- (Graphic) Design: Design is an essential component to any mature visualization system. The days when simple red/yellow/green color palettes and thick black frame borders were acceptable are long gone. Good design principles are needed both to satisfy the need for pleasing esthetics and to ensure the effectiveness of the system. A central component of that is in the selection of colors to ensure perceptual seperability; other critical areas include overall layout and effective typography. In many organizations graphic design is a separate process near the end of the creation process, however I consider some foundational knowledge of design principles to be an essential component that the visualization designer should incorporate at the outset.
- Data/Analytics: It is a truism that data visualization is useless without data. What is less obvious however is the relation between the data and the visualization. In some organizations the data and visualization are addressed by completely disjoint divisions: the data modelling team controls the tables, decides what to make available and ships it off for processing by the visualization or report writing team. The reality is more complex however: designing data visualization (including the user experience) involves discovering important facets of information that need to be shown to the viewer, and these facets in turn should drive the way in which data is collected, stored and disseminated. Analytics blurs the boundaries even further; many visualization techniques are tightly oriented around analytic algorithm such as multi-dimensional reduction, clustering and regression analysis. In an ideal scenario your visualization experts will be able to understand (or at least relate) to the complexities of data access and analytics.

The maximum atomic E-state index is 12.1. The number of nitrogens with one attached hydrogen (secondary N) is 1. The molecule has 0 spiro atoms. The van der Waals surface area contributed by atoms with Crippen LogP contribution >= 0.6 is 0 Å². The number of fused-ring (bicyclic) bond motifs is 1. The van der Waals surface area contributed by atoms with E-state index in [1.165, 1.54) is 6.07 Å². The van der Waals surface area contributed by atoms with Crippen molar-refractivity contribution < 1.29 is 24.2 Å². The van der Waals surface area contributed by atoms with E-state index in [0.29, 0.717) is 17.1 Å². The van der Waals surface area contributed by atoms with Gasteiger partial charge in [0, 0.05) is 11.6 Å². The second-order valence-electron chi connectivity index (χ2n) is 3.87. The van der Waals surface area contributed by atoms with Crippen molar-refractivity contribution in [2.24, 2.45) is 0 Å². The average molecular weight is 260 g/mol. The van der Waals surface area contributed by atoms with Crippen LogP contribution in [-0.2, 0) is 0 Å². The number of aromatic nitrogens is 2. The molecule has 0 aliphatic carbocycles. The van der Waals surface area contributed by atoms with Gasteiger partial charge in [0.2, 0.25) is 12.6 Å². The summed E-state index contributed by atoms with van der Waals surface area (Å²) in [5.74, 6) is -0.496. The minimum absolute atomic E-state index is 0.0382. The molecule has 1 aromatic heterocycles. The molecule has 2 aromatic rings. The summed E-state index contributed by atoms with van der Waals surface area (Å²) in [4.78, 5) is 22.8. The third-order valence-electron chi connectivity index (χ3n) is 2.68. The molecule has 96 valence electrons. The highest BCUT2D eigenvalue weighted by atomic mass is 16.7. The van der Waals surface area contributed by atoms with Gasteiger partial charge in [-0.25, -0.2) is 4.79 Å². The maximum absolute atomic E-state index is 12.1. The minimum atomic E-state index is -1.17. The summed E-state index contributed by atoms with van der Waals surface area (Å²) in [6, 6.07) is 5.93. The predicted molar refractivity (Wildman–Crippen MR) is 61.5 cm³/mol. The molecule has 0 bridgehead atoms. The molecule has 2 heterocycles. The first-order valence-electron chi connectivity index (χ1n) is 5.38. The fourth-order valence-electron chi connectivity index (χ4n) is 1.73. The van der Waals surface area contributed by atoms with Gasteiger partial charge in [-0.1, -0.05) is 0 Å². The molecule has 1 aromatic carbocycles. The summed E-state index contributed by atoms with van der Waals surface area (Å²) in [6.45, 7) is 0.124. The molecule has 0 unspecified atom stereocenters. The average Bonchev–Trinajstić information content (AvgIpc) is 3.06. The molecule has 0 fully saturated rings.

- Domain Expertise: In many cases it is critically important that the visualization system be tuned to the specific domain requirements of the customer. This requires an ability to listen to (and tease out from) the customer/organization what the key questions are that they are trying to answer with data visualization. It also requires an ability for the visualization designer and organization to rapidly iterate and converge on the design. Generic visualization systems will often fail to truly capture the domain needs, and the domain considerations should be “baked in” to the visualization design at an early stage to ensure the final product is relevant to your customers.
Bringing it all together.
The one line question that started this article off:
“How can I find the right talent to hire for our data visualization needs?”
I still don’t have a one line answer, but I do have a few rules of thumb:
- Look for people who are strong in two or more corners of the Data Visualization Pyramid, it will facilitate interaction and understanding between the spheres.
- Avoid narrow specialists who only know a narrow subset of one sphere unless you know that you have a strong team in place that can work effectively to bring him or her on board.
- Diverse but overlapping team skill sets are invaluable, seek them out.
- Avoid linear stovepiping of your development that places your visualization design at some fixed point in the process.
- Use the data visualization design process to focus a strong and coordinated relation to the user or customer across your related technology spheres.